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The Lord’s Prayer

Our Father in heaven, Hallowed be Your name. 

Your kingdom come. Your will be done On earth as it is in heaven. 

Give us this day our daily bread.

And forgive us our debts, As we forgive our debtors. 

And do not lead us into temptation, But deliver us from the evil one. 

For Yours is the kingdom and the power and the glory forever. Amen.”

Messages for the Modern World from an Ancient Prophet is the theme we are working through and is based on Ezekiel’s prophecies.

This prophet lived in a foreign country during perilous times.

He found God to be very real and present, just as we can find Him to be today.

Today we are talking about Walking The Hard Road.


Ezekiel 2:1-3 NKJV

Ezekiel Called to Be a Prophet

1 And He said to me, “Son of man, stand on your feet, and I will speak to you.” 

2 Then the Spirit entered me when He spoke to me, and set me on my feet; and I heard Him who spoke to me. 

3 And He said to me: “Son of man, I am sending you to the children of Israel, to a rebellious nation that has rebelled against Me; they and their fathers have transgressed against Me to this very day.

Scripture Reading

Ezekiel 2:1-3:3 NKJV

Ezekiel Called to Be a Prophet

1 And He said to me, “Son of man, stand on your feet, and I will speak to you.” 

2 Then the Spirit entered me when He spoke to me, and set me on my feet; and I heard Him who spoke to me. 

3 And He said to me: “Son of man, I am sending you to the children of Israel, to a rebellious nation that has rebelled against Me; they and their fathers have transgressed against Me to this very day. 

4 For they are impudent and stubborn children. I am sending you to them, and you shall say to them, ‘Thus says the Lord God.’ 

5 As for them, whether they hear or whether they refuse—for they are a rebellious house—yet they will know that a prophet has been among them.

6 “And you, son of man, do not be afraid of them nor be afraid of their words, though briers and thorns are with you and you dwell among scorpions; do not be afraid of their words or dismayed by their looks, though they are a rebellious house.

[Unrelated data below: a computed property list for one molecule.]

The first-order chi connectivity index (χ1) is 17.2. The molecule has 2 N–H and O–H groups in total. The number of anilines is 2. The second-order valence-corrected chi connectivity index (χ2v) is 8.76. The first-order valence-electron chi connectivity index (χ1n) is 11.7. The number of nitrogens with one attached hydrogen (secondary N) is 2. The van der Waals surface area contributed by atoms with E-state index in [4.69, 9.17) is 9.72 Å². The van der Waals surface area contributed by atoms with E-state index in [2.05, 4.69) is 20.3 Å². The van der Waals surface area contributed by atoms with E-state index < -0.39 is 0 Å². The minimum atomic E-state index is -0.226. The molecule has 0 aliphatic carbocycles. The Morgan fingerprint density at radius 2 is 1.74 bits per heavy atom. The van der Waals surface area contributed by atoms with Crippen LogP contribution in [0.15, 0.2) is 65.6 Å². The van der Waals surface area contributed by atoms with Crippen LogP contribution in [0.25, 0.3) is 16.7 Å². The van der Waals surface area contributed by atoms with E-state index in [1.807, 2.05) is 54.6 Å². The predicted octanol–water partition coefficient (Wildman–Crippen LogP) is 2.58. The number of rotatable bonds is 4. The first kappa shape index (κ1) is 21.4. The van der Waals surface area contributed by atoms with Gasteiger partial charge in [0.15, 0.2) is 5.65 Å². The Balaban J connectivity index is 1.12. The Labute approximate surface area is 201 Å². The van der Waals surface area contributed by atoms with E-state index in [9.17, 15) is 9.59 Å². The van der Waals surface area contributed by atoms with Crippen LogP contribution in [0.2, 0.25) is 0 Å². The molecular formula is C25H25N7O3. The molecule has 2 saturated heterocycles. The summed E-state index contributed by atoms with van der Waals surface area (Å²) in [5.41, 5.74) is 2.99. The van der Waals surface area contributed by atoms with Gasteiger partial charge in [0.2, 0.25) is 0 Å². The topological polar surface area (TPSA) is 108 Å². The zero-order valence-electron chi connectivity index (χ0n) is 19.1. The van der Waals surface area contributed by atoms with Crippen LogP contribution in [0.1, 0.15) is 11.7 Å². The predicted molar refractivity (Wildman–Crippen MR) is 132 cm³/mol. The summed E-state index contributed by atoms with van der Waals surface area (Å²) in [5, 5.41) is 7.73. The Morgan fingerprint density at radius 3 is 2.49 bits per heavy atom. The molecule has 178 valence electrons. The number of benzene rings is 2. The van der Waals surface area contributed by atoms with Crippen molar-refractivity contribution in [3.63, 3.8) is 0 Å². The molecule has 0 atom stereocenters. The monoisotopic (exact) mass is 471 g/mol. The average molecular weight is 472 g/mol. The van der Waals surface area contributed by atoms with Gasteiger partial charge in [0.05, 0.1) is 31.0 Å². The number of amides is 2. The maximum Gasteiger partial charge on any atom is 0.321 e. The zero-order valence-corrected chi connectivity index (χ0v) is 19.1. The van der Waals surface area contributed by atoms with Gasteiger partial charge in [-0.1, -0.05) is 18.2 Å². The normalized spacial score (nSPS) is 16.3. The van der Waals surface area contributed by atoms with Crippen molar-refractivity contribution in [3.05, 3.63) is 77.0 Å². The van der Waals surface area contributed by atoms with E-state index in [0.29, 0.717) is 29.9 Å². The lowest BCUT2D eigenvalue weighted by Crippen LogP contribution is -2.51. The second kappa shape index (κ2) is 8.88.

7 You shall speak My words to them, whether they hear or whether they refuse, for they are rebellious. 

8 But you, son of man, hear what I say to you. Do not be rebellious like that rebellious house; open your mouth and eat what I give you.”

9 Now when I looked, there was a hand stretched out to me; and behold, a scroll of a book was in it. 

10 Then He spread it before me; and there was writing on the inside and on the outside, and written on it were lamentations and mourning and woe.

The Responsibility of the Prophet

3:1 Moreover He said to me, “Son of man, eat what you find; eat this scroll, and go, speak to the house of Israel.” 

2 So I opened my mouth, and He caused me to eat that scroll.

3 And He said to me, “Son of man, feed your belly, and fill your stomach with this scroll that I give you.” So I ate, and it was in my mouth like honey in sweetness.


In Jesus name we pray.



Last week e observed a despondent, disillusioned young Hebrew priest, Ezekiel, standing by the Chebar River in a strange and alien land where he and his people were captives.

He was at the point of saying, “What’s the use? God doesn’t love us anymore!”

The God sent a vicious dust storm down from the mountains, and Ezekiel saw the glory of God in a way that is found nowhere else in the Bible.

Through strange and weird symbols, God revealed Himself to His wondering servant.

After having had that incomparable experience, Ezekiel fell on his face before God.

He would liked to have stayed by the river to “soak in” all of that glory and radiance of God’s self revelation.

But God said, “No you don’t! Stand up on your feet Ezekiel! There’s work to be done. There’s a long road ahead with some rough stretches, and you must get prepared for it!”